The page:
- Mandarin: still doing passive learning, a decent amount of reading (mainly newspapers and work related stuff). Went on a busines trip to US in June with two colleagues frrom Beijing. It was interesting watching reactions in Mexican restaurants, taxis, bars when they saw two Chinese people and a white foreigner speaking in Mandarin.

- Cantonese: Speaking more at work and on the street, listening to podcasts. Joined Cantoneseclass101 for the Advanced and intermediate stuff.

-Spanish: Still listening to BBC podcasts every now and again, but not much else.

Overall, I'd say that my efforts in polyglottery from January to April or so were a 9 out of 10, but then slacked off to a 3 out of 10. This happened for various personal reasons, and because a lot of my energy got shifted over into distance running, and I decided to put off a trip to India this winter. But now I hope to correct course, and get back some of the intensity.

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realmayo

Interesting stuff wushijiao, though a bit humbling! Gato, I'm starting Cantonese these week, just waiting for a book -- also from Greenwood Press! -- to arrive, though it's a different one, A Short Cut to Cantonese. But the idea of learning a new language not (really) related to either English or Chinese, there's no way I'm prepared to do that now...

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wushijiao

Greenwood Press really makes good materials. Unfortunately, I haven't used A Short Cut to Cantonese or Cantonese for English Speakers. (Although A Short Cut to Cantonese is made by Cream Lee, author of Wedding Bells, so I'd bet it's pretty good).

For people who know Putonghua, I'd strongly recommend Cantonese in Hong Kong. I listened to that book over and over for about 6 months to a year, and felt it was very useful in shifting Putonghua knowledge over to Cantonese.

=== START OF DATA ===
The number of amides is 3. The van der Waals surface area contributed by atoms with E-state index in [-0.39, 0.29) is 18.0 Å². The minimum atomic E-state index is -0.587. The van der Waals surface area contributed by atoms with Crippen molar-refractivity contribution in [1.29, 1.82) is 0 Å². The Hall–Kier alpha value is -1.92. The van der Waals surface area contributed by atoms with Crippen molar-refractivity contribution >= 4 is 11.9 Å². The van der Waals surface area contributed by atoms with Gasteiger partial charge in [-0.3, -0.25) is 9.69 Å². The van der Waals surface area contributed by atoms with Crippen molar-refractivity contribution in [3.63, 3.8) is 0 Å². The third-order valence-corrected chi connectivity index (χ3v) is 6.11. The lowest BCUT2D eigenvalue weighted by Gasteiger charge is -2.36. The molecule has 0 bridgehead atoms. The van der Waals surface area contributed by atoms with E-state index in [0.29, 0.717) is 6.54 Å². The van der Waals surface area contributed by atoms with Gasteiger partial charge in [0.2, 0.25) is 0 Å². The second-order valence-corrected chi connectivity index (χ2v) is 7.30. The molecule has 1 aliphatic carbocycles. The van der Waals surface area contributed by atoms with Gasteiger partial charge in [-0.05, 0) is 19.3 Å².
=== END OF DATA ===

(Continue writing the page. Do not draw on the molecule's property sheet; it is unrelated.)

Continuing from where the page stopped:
I'd also highly recommend: Feng Shui Master and Wedding Bells, both of which provide interesting (graded) content, with audio. Advanced Level Current Cantonese Colloquialisms and The Story of Minami are worth checking out as well.

Overall, from a pedagogical point of view, Greenwood Press is probably one of the best publisher (of any language) out there. Unfortunately, the "learning Cantonese" market is relatively small, otherwise I'd like to see more products out there. Oh well.

Enjoy learning Cantonese Gato and Real Mayo!

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wushijiao

Here's my year-end progress update, for anyone who's interested.

Progress made (on scale from 1 to 10)

Hindi/Urdu -- 6

Overall, I made good progress in the first half of the year, finishing the TYS series in Hindi and Urdu, and doing several chapters of Intermediate Hindi Reader. However, over the summer, my primary passion switched from languages to running. Still, I've been trying to pick up the pace again as far as Hindi studies recently, and have finished Conversational Hindi and am 50 pages into a Harry Potter book (going brutally slowly, however). Nonetheless, I can say that I'm roughly on track as far as the main long-term goal to be fluent/competent in three years time.

Bengali -- 3

Again, made decent progress during the first half of the year, and then put this language on hold.

Cantonese -- 3

Only studying sporadically, and I still don't use it often. However, I do now speak Cantonese at work with a few co-workers.

Others (Sanskrit, Pali, Arabic, French...etc)-- 1

-I put all of these on hold.

Maintenance Languages

Mandarin -- 6

No spectacular progress made here, and no new projects started. I did manage to read and speak and decent amount through.

Spanish -- 2

Listened to some podcasts, but certainly no active improvement here.